The Organist Episode 13: High-Heeled Boys

Annie Clark, better known by her stage name, St. Vincent, gives the listener a tour through her personal musical history. She talks about the music that raised and influenced her from age two (Ritchie Valens) through high school (Sonic Youth, Solex, Fiona Apple, Big Black). She also made a mix tape for the Organist featuring some of her current favorites:

And here’s a video from St. Vincent’s new self-titled album:

Episode 12: Worm People

A day on the streets of New York with the singular Alabama musician and artist Lonnie Holley. Holley always sang while making his junkyard assemblages out of objects including pick-axes and buckets, but it wasn’t until the age of sixty-two that he began releasing records and performing live, both of which caught the attention of a younger generation of musicians (Animal Collective, Deerhunter, Dirty Projectors, Black Keys) who have since become his collaborators.

This episode also features a world-premiere of Apologies, a very short radio play written by Carrie Brownstein (Sleater-Kinney, Wild Flag) and Fred Armisen (Saturday Night Live), who together make the sketch-comedy show Portlandia on IFC. The play was performed by Tig Notaro (This American Life, The Sarah Silverman Program) and Kevin Corrigan (The Departed, Pineapple Express, Buffalo 66).

Episode Eleven: Another Planet

Clyde Casey was a street performer in the 1980s who would often perform in the parking lot of L.A.’s Wallenboyd, the experimental theater space where John Cusak, Tim Robbins, and many others got their start. One night the theater’s security guard didn’t show up, so they asked Casey if he could keep an eye on their patrons’ cars before and during the plays. He agreed, but only if he could stay in character—festooned with toys and musical instruments and homemade chrome-painted sculpture, he metamorphosed himself into a surrealist crime fighter, keeping Skid Row safe using only the powers of art: that night, Clyde Casey became The Avant Guardian.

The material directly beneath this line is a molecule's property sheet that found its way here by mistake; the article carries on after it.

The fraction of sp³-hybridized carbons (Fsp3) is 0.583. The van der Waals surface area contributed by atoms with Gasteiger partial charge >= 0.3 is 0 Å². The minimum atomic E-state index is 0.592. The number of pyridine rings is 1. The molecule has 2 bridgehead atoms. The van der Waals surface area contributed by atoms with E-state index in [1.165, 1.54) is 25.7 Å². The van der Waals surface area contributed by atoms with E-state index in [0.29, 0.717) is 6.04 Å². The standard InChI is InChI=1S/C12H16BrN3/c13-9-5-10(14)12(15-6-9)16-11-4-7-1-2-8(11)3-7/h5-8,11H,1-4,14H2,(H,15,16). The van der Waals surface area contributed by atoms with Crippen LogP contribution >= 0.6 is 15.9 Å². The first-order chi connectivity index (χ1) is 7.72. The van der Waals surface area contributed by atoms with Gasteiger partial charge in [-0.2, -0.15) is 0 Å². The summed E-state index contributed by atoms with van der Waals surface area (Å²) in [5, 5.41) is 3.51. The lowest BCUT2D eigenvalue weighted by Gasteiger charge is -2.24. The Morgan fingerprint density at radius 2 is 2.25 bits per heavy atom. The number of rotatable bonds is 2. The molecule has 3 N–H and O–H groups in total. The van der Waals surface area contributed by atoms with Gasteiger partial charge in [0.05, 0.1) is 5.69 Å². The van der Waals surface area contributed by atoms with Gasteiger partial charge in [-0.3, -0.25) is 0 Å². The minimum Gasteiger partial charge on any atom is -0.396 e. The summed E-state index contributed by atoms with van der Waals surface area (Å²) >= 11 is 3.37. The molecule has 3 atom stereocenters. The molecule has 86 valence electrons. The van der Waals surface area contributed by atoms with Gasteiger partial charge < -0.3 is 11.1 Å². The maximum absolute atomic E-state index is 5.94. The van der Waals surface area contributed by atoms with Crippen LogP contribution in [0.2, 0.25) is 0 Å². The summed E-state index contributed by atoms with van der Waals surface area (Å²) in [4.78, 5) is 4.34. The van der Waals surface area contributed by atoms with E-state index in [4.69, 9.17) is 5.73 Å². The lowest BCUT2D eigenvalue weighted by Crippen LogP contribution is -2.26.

But this is only where Casey’s story begins: he soon commandeered an abandoned gas station  across the street from the Wallenboyd and converted it into a remarkable unprecedented (and unrepeated) project called Another Planet, a place beloved and fondly remembered by the hundreds of homeless men and women who frequented it, along with high-ranking city officials, movie stars, and artists.

For over twenty years, no one in L.A. knew what happened to Casey. Producer David Weinberg finally tracked him down, and the Organist is thrilled to present his incredible story on our season-two premiere.


This story is a collaboration between the Organist and Love + Radio from Radiotopia. It was produced by David Weinberg, Nick van der Kolk, and Brendan Baker, with special thanks to Tina Antolini and Austin Hines. The Organist is produced by Andrew Leland, Ross Simonini, and Jenna Weiss-Berman. Thanks to  Shelby El-Otmani, Gary Scott, Jenny Radelet, Mario Diaz, and the staff of the Believer and McSweeney’s. Daniel Handler wrote the thing at the top of the show about the acorn.

Episode Ten: Thundershirt

Inside the January episode of the Organist:

  • This whole episode (our season one finale) is a conversation between Lena Dunham and Judy Blume, in Blume’s Manhattan apartment.
Also: We asked Lena Dunham to help us score the interview, and we made this mixtape of the songs she suggested. The mix complies songs Lena thinks go well with the interview, as well as music she’s currently listening to.


Episode Nine: The Sonic Barber’s Pole

Inside the December episode of the Organist:

  • Kenneth Walton in conversation with Jonathon Keats on art forgery at the dawn of the internet;
  • Andy Battaglia and Ben Vida on aural illusions and the use of psychoacoustics in art;
  • A mixtape of Swedish progg selected by Wooden Shjips;
  • Lars Iyer on the intersection of philosophy, literature, and the internet;
  • Excerpts from an instructional cassette tape that accompanied all medical marijuana prescriptions during the five-month legalization of medical marijuana in the fictional province of Maniscotia in 1978. Courtesy of Sunset Television.